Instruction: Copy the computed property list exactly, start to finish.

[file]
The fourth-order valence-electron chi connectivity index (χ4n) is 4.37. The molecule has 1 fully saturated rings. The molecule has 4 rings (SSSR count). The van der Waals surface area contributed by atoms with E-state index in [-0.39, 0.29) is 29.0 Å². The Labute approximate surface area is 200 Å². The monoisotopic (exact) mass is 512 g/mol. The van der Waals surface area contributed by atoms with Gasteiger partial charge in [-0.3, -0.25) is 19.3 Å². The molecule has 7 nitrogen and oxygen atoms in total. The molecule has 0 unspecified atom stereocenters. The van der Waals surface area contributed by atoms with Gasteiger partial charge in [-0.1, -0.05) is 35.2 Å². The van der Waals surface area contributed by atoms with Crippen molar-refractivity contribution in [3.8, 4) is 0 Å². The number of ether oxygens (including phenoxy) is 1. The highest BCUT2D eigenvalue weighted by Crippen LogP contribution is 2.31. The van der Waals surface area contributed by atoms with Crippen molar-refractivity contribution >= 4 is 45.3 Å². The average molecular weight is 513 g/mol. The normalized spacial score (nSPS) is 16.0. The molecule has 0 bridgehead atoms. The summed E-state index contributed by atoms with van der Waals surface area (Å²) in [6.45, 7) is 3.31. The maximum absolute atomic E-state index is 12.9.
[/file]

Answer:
The fourth-order valence-electron chi connectivity index (χ4n) is 4.37. The molecule has 1 fully saturated rings. The molecule has 4 rings (SSSR count). The van der Waals surface area contributed by atoms with E-state index in [-0.39, 0.29) is 29.0 Å². The Labute approximate surface area is 200 Å². The monoisotopic (exact) mass is 512 g/mol. The van der Waals surface area contributed by atoms with Gasteiger partial charge in [-0.3, -0.25) is 19.3 Å². The molecule has 7 nitrogen and oxygen atoms in total. The molecule has 0 unspecified atom stereocenters. The van der Waals surface area contributed by atoms with Gasteiger partial charge in [-0.1, -0.05) is 35.2 Å². The van der Waals surface area contributed by atoms with Crippen molar-refractivity contribution in [3.8, 4) is 0 Å². The number of ether oxygens (including phenoxy) is 1. The highest BCUT2D eigenvalue weighted by Crippen LogP contribution is 2.31. The van der Waals surface area contributed by atoms with Crippen molar-refractivity contribution >= 4 is 45.3 Å². The average molecular weight is 513 g/mol. The normalized spacial score (nSPS) is 16.0. The molecule has 0 bridgehead atoms. The summed E-state index contributed by atoms with van der Waals surface area (Å²) in [6.45, 7) is 3.31. The maximum absolute atomic E-state index is 12.9.